What the Investigation Into a Fake FCC Comments Campaign Means for Net Neutrality

Senate Majority Leader Charles Schumer (D-N.Y.) speaks at a press conference at the Capitol Building.

Senate Majority Leader Charles Schumer (D-N.Y.) speaks at a press conference at the Capitol Building. Mark Wilson/Getty Images.

The New York Attorney General’s Office has subpoenaed an internet advocacy group operated by President Donald Trump’s political allies. According to a Gizmodo report, Trump’s former statewide director in Maine, Christie-Lee McNally, was responsible for running an online campaign through her organization Free Our Internet—which is said to have disseminated 800,000 fake comments related to the repeal of net neutrality.

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Here is why this push, and the federal investigation surrounding it, is important to the Federal Communications Commission’s (FCC) repeal of the Obama-era policy.

What We Know 

Both the Justice Department and N.Y. Attorney General Barbara Underwood are investigating four “buckets” of suspected fake comments on the FCC’s website—investigators believe that roughly 9.53 million involve stolen identities. While the investigations center on larger firms, such as the decades-old Center for Individual Freedom, Free Our Internet involves players directly in the president’s orbit.

In addition to McNally, Gizmodo notes the firm’s stances on net neutrality were promoted by former Trump advisor Roger Stone and conspiracy theorist Jerome Corsi—both of whom are under investigation by the special counsel’s office.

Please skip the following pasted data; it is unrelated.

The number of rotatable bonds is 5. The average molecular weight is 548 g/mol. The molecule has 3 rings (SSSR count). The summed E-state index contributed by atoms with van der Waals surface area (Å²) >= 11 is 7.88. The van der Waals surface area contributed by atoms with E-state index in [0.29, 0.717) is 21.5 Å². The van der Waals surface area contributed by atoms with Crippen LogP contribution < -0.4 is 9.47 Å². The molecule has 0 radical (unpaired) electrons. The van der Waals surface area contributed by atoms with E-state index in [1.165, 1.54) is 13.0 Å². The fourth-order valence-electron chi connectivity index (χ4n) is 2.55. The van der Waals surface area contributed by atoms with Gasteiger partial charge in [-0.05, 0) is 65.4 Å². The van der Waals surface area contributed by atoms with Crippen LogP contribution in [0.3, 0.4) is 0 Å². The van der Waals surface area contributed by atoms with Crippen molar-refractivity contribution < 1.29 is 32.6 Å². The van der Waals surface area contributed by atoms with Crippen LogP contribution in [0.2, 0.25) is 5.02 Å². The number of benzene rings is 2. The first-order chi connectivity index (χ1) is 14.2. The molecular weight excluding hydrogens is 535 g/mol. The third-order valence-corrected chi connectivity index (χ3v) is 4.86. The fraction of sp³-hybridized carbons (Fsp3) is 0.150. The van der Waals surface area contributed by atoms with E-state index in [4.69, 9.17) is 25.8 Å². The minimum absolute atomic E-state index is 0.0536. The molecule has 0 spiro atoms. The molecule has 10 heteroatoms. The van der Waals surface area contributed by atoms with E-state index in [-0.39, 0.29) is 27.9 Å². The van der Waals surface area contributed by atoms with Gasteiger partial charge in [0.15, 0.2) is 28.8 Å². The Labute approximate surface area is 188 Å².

Roger Stone’s tweet on Free Our Internet. Screenshot, Observer

How This Affects Net Neutrality

Although it is not clear to what extent FCC Chairman Ajit Pai cited fake comments in his decision to overturn net neutrality, he was presented evidence that the comments process was compromised. Ahead of the agency’s official decision to repeal the policy in December 2017, former N.Y. Attorney General Eric Schneiderman wrote in a letter to the FCC that the process had “been corrupted by the fraudulent use of Americans’ identities.”

“What this means is that Congress must now investigate Pai’s deliberative process, and examine to what extent false data or special interests influenced the change in policy,” Josh Shepperd, an assistant professor on media studies at Catholic University, told Observer. “It’s clear that he was publicly notified, and did nothing to rectify or take into account that the data he was citing to make his decision was compromised.”

Many experts have anticipated that net neutrality’s repeal will allow internet service providers to charge consumers more for services, while siphoning off access to their competitor’s platforms. Given how former members of the president’s network were involved in a push to change the policy—two of whom are under investigation on the question of Russian collusion—a probe into what directed the repeal may mean the ongoing net neutrality saga is far from over, and there is a chance your internet bills will stay as is.

What the Investigation Into a Fake FCC Comments Campaign Means for Net Neutrality